By Felipe F. Salvosa II, Publications Division Chief, Philippine Institute for Development Studies

Closing Plenary

Panel at the closing plenary of the Annual Global Development Conference ‘Concluding Rountable’

After three days, what has come out of the 14th Annual Global Development Conference is that inclusive growth remains the goal, but the scope is still very wide on how best to achieve it. The world’s top development researchers will continue to grapple with this critical question and how inclusivity should dovetail with inequality and social protection as they leave the host city Manila.

The closing roundtable was an occasion for the leadership of The Global Development Network (GDN), and indeed the rest of the delegates, to reflect on these very issues. Tasked to set things in perspective were L. Alan Winters, the GDN Chairman; GDN President Pierre Jacquet; and regional networks heads Randall Filer, Ahmed Galal, Mustafa K. Mujeri, Biman C. Prasad, Roberto Rigobon, Lemma Senbet, Pavlo Sheremeta, and Josef T. Yap.

Rigobon of the Latin American and Caribbean Economic Association notes that development research is the toughest area and the challenge is two-fold: to be sound and relevant. Economists are often preoccupied with running models and experiments that have no external validity when what is really needed is a commonsense approach.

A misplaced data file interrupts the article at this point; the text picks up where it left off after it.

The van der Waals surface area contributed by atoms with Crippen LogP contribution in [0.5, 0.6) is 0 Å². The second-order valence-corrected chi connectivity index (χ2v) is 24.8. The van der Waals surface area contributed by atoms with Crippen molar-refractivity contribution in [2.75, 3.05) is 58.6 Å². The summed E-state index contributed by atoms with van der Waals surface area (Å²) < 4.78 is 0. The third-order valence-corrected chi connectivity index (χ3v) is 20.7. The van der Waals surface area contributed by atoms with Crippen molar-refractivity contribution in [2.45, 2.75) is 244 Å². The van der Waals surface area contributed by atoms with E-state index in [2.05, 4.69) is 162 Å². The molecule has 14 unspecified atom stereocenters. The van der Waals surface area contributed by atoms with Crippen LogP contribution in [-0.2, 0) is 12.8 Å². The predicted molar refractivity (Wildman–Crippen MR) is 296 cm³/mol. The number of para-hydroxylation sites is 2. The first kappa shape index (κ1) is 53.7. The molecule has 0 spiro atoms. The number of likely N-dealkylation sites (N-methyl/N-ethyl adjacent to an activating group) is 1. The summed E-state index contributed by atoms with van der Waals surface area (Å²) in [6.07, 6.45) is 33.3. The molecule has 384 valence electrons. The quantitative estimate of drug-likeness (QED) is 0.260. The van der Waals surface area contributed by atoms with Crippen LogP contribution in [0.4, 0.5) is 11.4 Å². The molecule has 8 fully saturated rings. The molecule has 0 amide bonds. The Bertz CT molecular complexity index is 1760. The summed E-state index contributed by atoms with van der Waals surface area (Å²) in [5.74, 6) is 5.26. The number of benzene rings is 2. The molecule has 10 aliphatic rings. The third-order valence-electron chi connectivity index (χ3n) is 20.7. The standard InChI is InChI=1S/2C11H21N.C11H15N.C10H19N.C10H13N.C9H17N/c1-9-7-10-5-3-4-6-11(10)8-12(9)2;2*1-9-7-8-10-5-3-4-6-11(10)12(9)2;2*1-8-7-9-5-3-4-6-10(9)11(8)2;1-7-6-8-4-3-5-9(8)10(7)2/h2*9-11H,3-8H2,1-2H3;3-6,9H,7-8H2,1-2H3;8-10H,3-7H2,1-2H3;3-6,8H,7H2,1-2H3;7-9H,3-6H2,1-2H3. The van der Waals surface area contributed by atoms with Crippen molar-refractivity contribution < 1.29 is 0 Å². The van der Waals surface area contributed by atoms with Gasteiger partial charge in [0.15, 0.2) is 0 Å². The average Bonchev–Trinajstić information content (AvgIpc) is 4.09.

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Africa’s challenge: The ‘jobless growth’

Edited by Zeinab Sabet and Shahira Emara

For over 40 years, Africa has not witnessed such a rapid growth as recently. Out of the world’s 10 fastest growing economies, 6 are African! However, such growth is not always coupled with a decrease in inequality or a remarkable reduction in poverty. While some African countries have experienced growth with significant reduction in poverty, poverty rate remains high in most countries regardless of their economic performance. In the latter cases, growth has been even named by some studies ‘jobless growth’. This is where the African challenge remains.

Witness Simbanegavi, Director of Research at the African Economic Research Consortium, argues that growth is not being channelled in the right way to benefit the vulnerable people. On the other hand, and unlike the Latin American region, Africa lacks strong social protection policies. According to Simbanegavi, what Africa needs now is a pro-poor growth coupled with improved social protection policies; only this paradigm can lead to an enhancement of the welfare of the poorest.